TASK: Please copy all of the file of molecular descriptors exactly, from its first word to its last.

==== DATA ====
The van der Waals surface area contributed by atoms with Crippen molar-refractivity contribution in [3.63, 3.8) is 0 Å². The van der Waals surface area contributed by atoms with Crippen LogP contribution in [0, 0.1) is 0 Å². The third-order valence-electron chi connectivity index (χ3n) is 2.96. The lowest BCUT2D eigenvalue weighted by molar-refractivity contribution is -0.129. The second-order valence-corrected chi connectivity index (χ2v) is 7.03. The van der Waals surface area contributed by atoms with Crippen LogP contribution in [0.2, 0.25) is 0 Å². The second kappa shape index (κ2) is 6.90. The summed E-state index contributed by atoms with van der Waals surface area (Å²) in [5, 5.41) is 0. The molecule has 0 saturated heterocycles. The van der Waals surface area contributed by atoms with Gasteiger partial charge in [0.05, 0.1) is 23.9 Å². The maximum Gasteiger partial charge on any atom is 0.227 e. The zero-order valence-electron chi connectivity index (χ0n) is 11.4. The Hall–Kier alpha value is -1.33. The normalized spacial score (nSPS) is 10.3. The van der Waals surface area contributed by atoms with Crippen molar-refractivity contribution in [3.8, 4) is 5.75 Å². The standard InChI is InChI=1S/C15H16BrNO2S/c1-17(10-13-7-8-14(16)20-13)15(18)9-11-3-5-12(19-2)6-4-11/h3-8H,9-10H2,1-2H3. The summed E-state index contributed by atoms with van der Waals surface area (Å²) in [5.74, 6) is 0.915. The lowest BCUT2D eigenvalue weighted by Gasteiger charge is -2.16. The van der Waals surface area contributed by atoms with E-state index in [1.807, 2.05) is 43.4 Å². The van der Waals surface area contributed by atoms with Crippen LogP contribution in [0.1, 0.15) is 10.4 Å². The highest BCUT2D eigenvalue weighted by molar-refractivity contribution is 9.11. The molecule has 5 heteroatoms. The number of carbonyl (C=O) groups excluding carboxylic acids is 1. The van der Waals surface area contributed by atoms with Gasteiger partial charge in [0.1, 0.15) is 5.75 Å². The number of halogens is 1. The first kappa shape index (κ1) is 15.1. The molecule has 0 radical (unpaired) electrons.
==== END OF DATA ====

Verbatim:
The van der Waals surface area contributed by atoms with Crippen molar-refractivity contribution in [3.63, 3.8) is 0 Å². The van der Waals surface area contributed by atoms with Crippen LogP contribution in [0, 0.1) is 0 Å². The third-order valence-electron chi connectivity index (χ3n) is 2.96. The lowest BCUT2D eigenvalue weighted by molar-refractivity contribution is -0.129. The second-order valence-corrected chi connectivity index (χ2v) is 7.03. The van der Waals surface area contributed by atoms with Crippen LogP contribution in [0.2, 0.25) is 0 Å². The second kappa shape index (κ2) is 6.90. The summed E-state index contributed by atoms with van der Waals surface area (Å²) in [5, 5.41) is 0. The molecule has 0 saturated heterocycles. The van der Waals surface area contributed by atoms with Gasteiger partial charge in [0.05, 0.1) is 23.9 Å². The maximum Gasteiger partial charge on any atom is 0.227 e. The zero-order valence-electron chi connectivity index (χ0n) is 11.4. The Hall–Kier alpha value is -1.33. The normalized spacial score (nSPS) is 10.3. The van der Waals surface area contributed by atoms with Crippen molar-refractivity contribution in [3.8, 4) is 5.75 Å². The standard InChI is InChI=1S/C15H16BrNO2S/c1-17(10-13-7-8-14(16)20-13)15(18)9-11-3-5-12(19-2)6-4-11/h3-8H,9-10H2,1-2H3. The summed E-state index contributed by atoms with van der Waals surface area (Å²) in [5.74, 6) is 0.915. The lowest BCUT2D eigenvalue weighted by Gasteiger charge is -2.16. The van der Waals surface area contributed by atoms with E-state index in [1.807, 2.05) is 43.4 Å². The van der Waals surface area contributed by atoms with Crippen LogP contribution in [0.1, 0.15) is 10.4 Å². The highest BCUT2D eigenvalue weighted by molar-refractivity contribution is 9.11. The molecule has 5 heteroatoms. The number of carbonyl (C=O) groups excluding carboxylic acids is 1. The van der Waals surface area contributed by atoms with Gasteiger partial charge in [0.1, 0.15) is 5.75 Å². The number of halogens is 1. The first kappa shape index (κ1) is 15.1. The molecule has 0 radical (unpaired) electrons.